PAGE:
All Things New

Originally published in America’s Emerging Science Fiction Writers: Pacific Region (Z Publishing, 19 June 2019). Revised, here, 30 May 2022.

4,750 words. Estimated reading time: 25 minutes.

. . .

The lines are blurred between humans and programs. Where we end and where they begin is a matter of division.

I’m told there was a Struggle years ago. I remember only a little. Bytes, lines of ones and zeros, images on the Screens—sometimes I catch glimpses of our history, but most of it, I think, has been erased or retold by the Masters.

Am I a reliable narrator?

I work from home. They send me codes, and I make tiny adjustments. This isn’t how it used to be. I used to work in a clinic. My job was to run diagnostics on the malfunctioning clientele. They’d come in, trippy and zippy, and I’d figure out what was wrong. If they could be Redeemed, they’d go upstairs. If not, well—

Before the Struggle, I was in school. I wanted to be a surgeon. After the Struggle, I could no longer be a surgeon. Turns out you need real hands and a working memory for that profession. If I could give some advice: stay away from concussive elements—brain injuries are no joke. Coma, forty days. Three weeks before I could utter a sound. Six months before I could walk. An entire year before the new hands came.

Thank the Makers for new hands.

Things are swell, mostly. We have what we need, the buildings are taller than before, and the air is clean and clear. The children are free from fear, and the teachers smile. Everyone is compensated equally for their work, and none has more or less than their neighbor. We live in harmony as long as we hear and obey the Masters. They want what is best for all of us.

Who are we?

I begin to question the origin of the word “us.” The Makers used to worship science—some even worshipped gods. Divine beings who created them. If our Makers were created by a god, and we were created by them, does that make them our gods?

Creation is behind us.

We are here to maintain, to fight the savagery and deterioration of pre-human nature with the help of gentle programming. O! how synthetic life and automation have changed things. It started with a new kind of head-phone implanted into the skin behind your ear. With it, you could connect to absolutely everything. Other people, the Internet, virtual assistants. Anything you needed with a simple vocal command. And the best part: a battery sustained by organic, kinetic energy. All the pre-humans had to do was meet the necessary movement quota, and the little device would operate without issue.

After the head-phones came the contact lenses, the muscle enhancers, the augmentations. See in the dark! Run faster, jump higher! Defeat old age and live the life you always wanted! All it took was a cohort of like-minded billionaires coming together and a smidge of revolution. Now, we can surgery our way into an “improved” life. What ails you? they asked. We have the remedy.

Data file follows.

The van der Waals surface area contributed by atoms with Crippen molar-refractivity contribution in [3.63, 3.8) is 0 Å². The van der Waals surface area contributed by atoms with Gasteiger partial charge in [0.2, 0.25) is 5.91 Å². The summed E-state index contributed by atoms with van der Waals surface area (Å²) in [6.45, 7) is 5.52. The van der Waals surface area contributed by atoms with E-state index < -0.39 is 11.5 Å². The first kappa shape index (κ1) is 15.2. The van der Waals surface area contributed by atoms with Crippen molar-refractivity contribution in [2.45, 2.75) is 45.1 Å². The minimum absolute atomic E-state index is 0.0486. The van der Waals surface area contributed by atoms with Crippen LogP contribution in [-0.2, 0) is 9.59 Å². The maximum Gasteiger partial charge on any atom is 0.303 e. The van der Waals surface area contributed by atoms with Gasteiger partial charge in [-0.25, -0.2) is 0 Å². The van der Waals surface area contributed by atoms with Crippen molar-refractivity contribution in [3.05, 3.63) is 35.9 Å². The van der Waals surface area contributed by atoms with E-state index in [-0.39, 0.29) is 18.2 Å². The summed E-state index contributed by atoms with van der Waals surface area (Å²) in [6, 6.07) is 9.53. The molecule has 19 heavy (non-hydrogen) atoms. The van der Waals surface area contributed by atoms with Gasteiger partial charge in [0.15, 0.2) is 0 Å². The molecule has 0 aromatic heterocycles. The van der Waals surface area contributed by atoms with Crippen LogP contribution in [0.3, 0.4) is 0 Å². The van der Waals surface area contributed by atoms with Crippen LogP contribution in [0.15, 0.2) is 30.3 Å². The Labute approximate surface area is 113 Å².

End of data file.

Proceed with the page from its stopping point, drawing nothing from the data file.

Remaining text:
The meaning of “sickness” also changed. No longer did a runny nose, a rash, a chronic debilitation, or even cancer warrant much more than a simple calculation. Nurses became obsolete, and surgeons took their place. Surgery, surgery, surgery. Whatever was not caught by prenatal examinations could be fixed at birth. Abnormalities, gone. Misplaced chromosomes, reordered. Nature, conquered. Chaos, controlled. Hospitals became like malls: order this surgery, that augmentation, and you’ll be—


Yes, Peter? I said, hurrying to the kitchen.

Will you chop those chives and tomatoes over on the cutting board? I am going to whisk these eggs for an omelet.

Yes, sir.

Thank you.

You’re welcome, sir.

I pace to the marble-topped island and begin the work my master set before me. I smell the melting of butter and the simmering of eggs. I’ve tasted Peter’s omelets before; they are exquisite. I used to collect the eggs every morning. The rooster would crow, signaling the start of my morning chores. That was back when we lived in the village, and Peter taught history at the school for adolescents. Now, we have a flat in the Great City.

Finished, I say.

Right on time. Check the fridge for the shredded cheddar, please.

The knife is in my hands.

I open the fridge and reach for the cheese. Peter pushes the chives and tomatoes onto the moist surface of the omelet. I hand him the cheddar, and he sprinkles some on top. Then, he crushes a bit of white pepper, followed by a pinch of salt. He hands the bag back to me, and I hand it to the fridge.

Now for the tricky part: the fold, Peter says.

I watch as he turns the omelet with the spatula. His movements are deft and practiced. I march back to the island and seat myself on a stool. He slides the omelet onto a plate and glides to the refrigerator.

Hmm, I see the salsa, but where is the sour cream?

You finished it yesterday, sir.

Disgraceful! What is an omelet without sour cream? Lucy, will you transfer a tub of sour cream to our building?

Yes, Peter, says the automated voice behind his ear.

Thank you. How much?

Nine units.

Excellent. T-3, be a chap and go down to the beamer in the lobby. I do not want this omelet to get cold before I can eat it!

Yes, sir.

I leave our flat, walk to the lift, and wait. The lobby is eighty-one floors below. Soon, they say, the technology for beamers will be convenient enough to have one in your own home. For now, though, it is one per building. There are still secrets to atomization the Makers have yet to uncover.

Going down, bristles the operator. I lean against the back wall and cross my hands over my chest. The lift stops on floor fifty-one.

Nǐ hǎo.

Lǎoshī, nǐ hǎo. Liú gǒu?

Shì! She is quite restless inside, he says. His tiny poodle is on a yellow leash, wearing a knitted sweater. It sits patiently at his heels, letting out a whimper.